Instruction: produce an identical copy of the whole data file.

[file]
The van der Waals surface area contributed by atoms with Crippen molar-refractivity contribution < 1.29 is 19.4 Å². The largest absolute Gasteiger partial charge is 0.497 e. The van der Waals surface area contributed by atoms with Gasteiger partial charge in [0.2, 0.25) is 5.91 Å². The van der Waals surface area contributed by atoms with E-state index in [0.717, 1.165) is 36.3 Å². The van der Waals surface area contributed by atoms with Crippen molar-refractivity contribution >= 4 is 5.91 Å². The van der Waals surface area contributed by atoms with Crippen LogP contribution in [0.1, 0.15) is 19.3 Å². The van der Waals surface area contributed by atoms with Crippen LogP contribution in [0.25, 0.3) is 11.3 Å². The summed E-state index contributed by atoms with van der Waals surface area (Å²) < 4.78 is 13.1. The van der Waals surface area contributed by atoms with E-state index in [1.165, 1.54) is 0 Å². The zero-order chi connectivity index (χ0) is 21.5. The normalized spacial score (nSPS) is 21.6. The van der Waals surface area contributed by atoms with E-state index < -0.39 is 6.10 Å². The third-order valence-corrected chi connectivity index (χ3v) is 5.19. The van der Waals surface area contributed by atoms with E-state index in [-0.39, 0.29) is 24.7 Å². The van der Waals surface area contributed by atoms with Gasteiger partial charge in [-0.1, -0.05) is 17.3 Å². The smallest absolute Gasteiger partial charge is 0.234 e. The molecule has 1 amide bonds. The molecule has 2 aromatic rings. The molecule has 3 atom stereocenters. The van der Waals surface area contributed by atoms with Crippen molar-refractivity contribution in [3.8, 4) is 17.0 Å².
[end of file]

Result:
The van der Waals surface area contributed by atoms with Crippen molar-refractivity contribution < 1.29 is 19.4 Å². The largest absolute Gasteiger partial charge is 0.497 e. The van der Waals surface area contributed by atoms with Gasteiger partial charge in [0.2, 0.25) is 5.91 Å². The van der Waals surface area contributed by atoms with E-state index in [0.717, 1.165) is 36.3 Å². The van der Waals surface area contributed by atoms with Crippen molar-refractivity contribution >= 4 is 5.91 Å². The van der Waals surface area contributed by atoms with Crippen LogP contribution in [0.1, 0.15) is 19.3 Å². The van der Waals surface area contributed by atoms with Crippen LogP contribution in [0.25, 0.3) is 11.3 Å². The summed E-state index contributed by atoms with van der Waals surface area (Å²) < 4.78 is 13.1. The van der Waals surface area contributed by atoms with E-state index in [1.165, 1.54) is 0 Å². The zero-order chi connectivity index (χ0) is 21.5. The normalized spacial score (nSPS) is 21.6. The van der Waals surface area contributed by atoms with E-state index < -0.39 is 6.10 Å². The third-order valence-corrected chi connectivity index (χ3v) is 5.19. The van der Waals surface area contributed by atoms with E-state index in [-0.39, 0.29) is 24.7 Å². The van der Waals surface area contributed by atoms with Gasteiger partial charge in [-0.1, -0.05) is 17.3 Å². The smallest absolute Gasteiger partial charge is 0.234 e. The molecule has 1 amide bonds. The molecule has 2 aromatic rings. The molecule has 3 atom stereocenters. The van der Waals surface area contributed by atoms with Crippen molar-refractivity contribution in [3.8, 4) is 17.0 Å².